What are the chances that you can recover a lost smartphone using a locator feature?


It may be a sign that my standard for entertainment has dropped, but I followed the search for NYT columnist David Pogues iPhone this morning like it was an episode of Breaking Bad. For those with more exciting lives who missed the adventure, Pogues iPhone was lost/stolen, and he used the Find My iPhone feature, along with the local police, to locate the device in real time while it was blogged about on Gizmodo complete with streetviews of the location. The iPhone's odyssey ended when police recovered the wayward device in the grass outside where Find My iPhone said it was. Good story and nobody got hurt.

One of my co-workers son lost his android a few months ago, and was only able to locate it within a 400-500 yard area using a locator service. His story ended with a trip to the store and the purchase of another phone.

It makes me curious; How often does the locator actually result in recovery of the phone? Anyone have any experience themselves?

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You might have read about someone breaking into the late Steve Job's house this month and stealing a bunch of stuff.  It turns out that when you use a stolen iPad that belonged to Steve Jobs, Apple notices.  They notified the police, a search warrant was issued, and the burglar was arrested.  So if your name is Steve Jobs, I'd say the chances are actually pretty good that your gear can be recovered.  Whether the police would actually go the the trouble of getting a search warrant if your name isn't Steve Jobs is a different question, judging by the reluctance of my local police to even bother taking a police report when my garage was broken into and my lawnmower stolen.    



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As far as Android goes, probably the best know app for locating lost devices it Lookout, but there are others as well.  I have AVG antivirus on my Android, mostly because it has a free locator feature.  You can log on via computer and turn on GPS remotely.  I actually tried it just a few minutes ago to see how accurate it was, and it placed my phone in the middle lane of the 4 lane highway going by my office.  I think that reflects a poor GPS signal more than a limitation with the app, but if it had actually been lost or stolen I would possibly face the same issue.  You can also remotely activate the ringer to give audible guidance when you have narrowed it down.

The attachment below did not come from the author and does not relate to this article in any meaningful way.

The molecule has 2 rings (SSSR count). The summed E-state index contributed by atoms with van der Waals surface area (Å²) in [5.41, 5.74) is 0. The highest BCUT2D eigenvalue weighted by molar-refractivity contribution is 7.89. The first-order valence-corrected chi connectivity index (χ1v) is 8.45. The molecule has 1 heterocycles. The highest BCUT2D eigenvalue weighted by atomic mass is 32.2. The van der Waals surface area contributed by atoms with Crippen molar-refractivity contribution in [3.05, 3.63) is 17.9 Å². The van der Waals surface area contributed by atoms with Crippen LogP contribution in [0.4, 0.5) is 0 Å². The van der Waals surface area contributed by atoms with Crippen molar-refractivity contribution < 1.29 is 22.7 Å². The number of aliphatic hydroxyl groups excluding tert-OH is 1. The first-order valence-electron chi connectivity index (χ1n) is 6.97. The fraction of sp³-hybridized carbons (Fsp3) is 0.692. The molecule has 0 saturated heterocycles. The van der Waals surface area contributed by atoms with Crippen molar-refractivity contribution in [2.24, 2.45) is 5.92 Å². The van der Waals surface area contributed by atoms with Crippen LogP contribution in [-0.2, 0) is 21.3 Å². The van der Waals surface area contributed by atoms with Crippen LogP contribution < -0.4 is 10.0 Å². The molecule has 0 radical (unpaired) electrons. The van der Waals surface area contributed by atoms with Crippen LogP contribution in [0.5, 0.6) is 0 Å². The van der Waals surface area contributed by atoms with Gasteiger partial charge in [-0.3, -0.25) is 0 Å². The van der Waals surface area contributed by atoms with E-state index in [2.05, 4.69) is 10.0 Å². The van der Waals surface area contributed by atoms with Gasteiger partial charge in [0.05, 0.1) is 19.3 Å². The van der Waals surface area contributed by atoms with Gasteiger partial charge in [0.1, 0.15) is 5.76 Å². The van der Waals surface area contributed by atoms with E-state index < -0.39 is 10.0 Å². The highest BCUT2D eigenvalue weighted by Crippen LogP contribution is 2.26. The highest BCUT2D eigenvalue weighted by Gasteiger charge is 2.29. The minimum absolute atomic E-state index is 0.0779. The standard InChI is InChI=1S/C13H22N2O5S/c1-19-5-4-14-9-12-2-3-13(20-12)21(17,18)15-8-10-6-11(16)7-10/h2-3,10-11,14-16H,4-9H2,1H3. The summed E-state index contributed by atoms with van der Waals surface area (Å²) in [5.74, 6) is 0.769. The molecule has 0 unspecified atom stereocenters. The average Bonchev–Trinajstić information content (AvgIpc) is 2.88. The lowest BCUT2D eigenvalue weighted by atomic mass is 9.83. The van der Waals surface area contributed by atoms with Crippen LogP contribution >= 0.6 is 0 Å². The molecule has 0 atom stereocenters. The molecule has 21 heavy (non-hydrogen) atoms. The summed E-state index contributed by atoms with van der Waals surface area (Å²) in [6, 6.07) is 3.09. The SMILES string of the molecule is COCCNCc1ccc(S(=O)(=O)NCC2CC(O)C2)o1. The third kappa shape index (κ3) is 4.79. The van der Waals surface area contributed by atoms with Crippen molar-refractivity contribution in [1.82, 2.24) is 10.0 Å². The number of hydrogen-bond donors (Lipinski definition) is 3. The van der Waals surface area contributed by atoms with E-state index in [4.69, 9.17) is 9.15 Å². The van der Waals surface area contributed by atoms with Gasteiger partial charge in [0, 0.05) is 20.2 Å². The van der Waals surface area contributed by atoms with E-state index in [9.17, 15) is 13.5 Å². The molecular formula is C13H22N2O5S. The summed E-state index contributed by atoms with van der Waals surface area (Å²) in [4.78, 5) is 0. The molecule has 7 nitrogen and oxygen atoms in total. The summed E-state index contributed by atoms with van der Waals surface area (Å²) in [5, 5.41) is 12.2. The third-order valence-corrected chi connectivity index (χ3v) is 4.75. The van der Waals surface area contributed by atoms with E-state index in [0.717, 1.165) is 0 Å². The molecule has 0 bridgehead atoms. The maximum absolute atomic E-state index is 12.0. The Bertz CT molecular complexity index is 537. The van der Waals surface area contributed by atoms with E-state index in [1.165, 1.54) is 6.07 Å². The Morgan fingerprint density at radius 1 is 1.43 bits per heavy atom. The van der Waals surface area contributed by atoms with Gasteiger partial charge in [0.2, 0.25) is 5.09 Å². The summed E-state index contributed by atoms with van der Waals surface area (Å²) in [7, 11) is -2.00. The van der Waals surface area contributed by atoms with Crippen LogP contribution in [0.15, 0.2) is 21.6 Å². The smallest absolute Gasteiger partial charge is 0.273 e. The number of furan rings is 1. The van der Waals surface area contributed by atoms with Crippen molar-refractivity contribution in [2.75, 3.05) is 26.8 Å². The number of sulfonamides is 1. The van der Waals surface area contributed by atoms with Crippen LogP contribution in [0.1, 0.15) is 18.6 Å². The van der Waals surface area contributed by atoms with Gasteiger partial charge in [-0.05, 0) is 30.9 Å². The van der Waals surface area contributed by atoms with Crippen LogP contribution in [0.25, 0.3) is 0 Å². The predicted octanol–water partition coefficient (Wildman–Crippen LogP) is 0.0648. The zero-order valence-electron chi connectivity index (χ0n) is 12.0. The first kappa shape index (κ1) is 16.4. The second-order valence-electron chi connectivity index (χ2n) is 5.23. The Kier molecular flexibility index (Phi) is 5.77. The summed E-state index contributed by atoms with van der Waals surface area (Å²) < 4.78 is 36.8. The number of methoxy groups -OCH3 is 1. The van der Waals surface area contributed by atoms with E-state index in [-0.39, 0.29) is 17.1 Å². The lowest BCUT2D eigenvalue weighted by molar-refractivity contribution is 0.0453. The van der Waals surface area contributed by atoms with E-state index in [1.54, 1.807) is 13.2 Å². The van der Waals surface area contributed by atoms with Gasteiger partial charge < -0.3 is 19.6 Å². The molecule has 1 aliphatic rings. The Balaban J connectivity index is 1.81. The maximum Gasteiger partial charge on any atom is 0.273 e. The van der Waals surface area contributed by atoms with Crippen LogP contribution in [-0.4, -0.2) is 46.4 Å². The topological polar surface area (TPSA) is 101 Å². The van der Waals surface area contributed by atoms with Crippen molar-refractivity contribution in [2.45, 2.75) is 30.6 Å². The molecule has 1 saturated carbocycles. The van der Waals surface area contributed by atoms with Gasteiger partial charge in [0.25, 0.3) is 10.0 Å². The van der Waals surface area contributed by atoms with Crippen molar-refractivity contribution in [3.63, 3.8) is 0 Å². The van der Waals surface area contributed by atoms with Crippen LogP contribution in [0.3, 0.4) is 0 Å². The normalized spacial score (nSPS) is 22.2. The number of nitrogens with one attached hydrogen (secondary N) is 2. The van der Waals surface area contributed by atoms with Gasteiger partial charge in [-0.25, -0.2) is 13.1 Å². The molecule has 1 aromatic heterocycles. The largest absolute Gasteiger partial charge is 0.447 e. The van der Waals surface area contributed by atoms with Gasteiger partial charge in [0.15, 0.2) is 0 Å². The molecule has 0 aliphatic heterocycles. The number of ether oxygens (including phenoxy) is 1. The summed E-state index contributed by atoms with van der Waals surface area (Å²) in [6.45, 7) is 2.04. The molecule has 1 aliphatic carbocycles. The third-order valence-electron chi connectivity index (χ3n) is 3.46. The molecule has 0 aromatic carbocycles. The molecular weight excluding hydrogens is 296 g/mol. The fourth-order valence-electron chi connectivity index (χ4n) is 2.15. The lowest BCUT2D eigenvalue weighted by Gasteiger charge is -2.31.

I think perhaps the most valuable feature of these apps is the ability to remotely lock and wipe the device.  From my admitedly casual testing, I would probably not have been able to specifically locate my device, but at least I would have been able to erase any private data so that the damage would have been limited.  


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The Find My iPhone/iPad thing seems to work pretty well for people. I am not sure about Android though as I don't have an Android phone or tablet. But Apple's locator service has seemed to work out well for a lot of people. It's no guarantee, but it's certainly better than not having any chance at all to recover your lost iPhone or iPad.

Here's more info on how Apple's service works:


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The apple version works very well, if your device has an internet connection. So if it is an iPhone, no problem. It will work every time so long as locater service is enabled. If it is an iPad, you can find it if someone connects to an active WiFi, or if it has the cellular service, and the cell service is enabled. When I first got my kids an iPhone, within a week, it was stolen at the park. I used the Find My iPhone app to locate it, then I knocked on the door of the house it led to and the father tried to tell me it wasn't there. I sent a tone to it, and it was in his kids pocket. I got it back. Great job Steve Jobs.

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